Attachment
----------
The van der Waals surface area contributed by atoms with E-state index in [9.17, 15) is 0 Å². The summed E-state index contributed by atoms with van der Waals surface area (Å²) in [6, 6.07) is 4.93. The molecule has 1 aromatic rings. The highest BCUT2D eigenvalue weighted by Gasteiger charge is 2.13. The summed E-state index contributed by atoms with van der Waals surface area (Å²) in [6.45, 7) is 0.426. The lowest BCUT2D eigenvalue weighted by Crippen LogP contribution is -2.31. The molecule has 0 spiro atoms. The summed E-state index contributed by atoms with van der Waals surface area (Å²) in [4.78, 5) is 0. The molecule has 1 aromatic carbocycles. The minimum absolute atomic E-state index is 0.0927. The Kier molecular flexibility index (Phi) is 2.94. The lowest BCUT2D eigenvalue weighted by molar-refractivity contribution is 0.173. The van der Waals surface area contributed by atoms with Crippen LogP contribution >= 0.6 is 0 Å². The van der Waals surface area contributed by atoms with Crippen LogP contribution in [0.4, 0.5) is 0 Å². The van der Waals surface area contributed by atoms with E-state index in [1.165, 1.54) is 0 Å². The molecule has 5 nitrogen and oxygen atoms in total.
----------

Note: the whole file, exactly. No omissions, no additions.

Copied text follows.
The van der Waals surface area contributed by atoms with E-state index in [9.17, 15) is 0 Å². The summed E-state index contributed by atoms with van der Waals surface area (Å²) in [6, 6.07) is 4.93. The molecule has 1 aromatic rings. The highest BCUT2D eigenvalue weighted by Gasteiger charge is 2.13. The summed E-state index contributed by atoms with van der Waals surface area (Å²) in [6.45, 7) is 0.426. The lowest BCUT2D eigenvalue weighted by Crippen LogP contribution is -2.31. The molecule has 0 spiro atoms. The summed E-state index contributed by atoms with van der Waals surface area (Å²) in [4.78, 5) is 0. The molecule has 1 aromatic carbocycles. The minimum absolute atomic E-state index is 0.0927. The Kier molecular flexibility index (Phi) is 2.94. The lowest BCUT2D eigenvalue weighted by molar-refractivity contribution is 0.173. The van der Waals surface area contributed by atoms with Crippen LogP contribution >= 0.6 is 0 Å². The van der Waals surface area contributed by atoms with Crippen LogP contribution in [0.4, 0.5) is 0 Å². The van der Waals surface area contributed by atoms with E-state index in [1.165, 1.54) is 0 Å². The molecule has 5 nitrogen and oxygen atoms in total.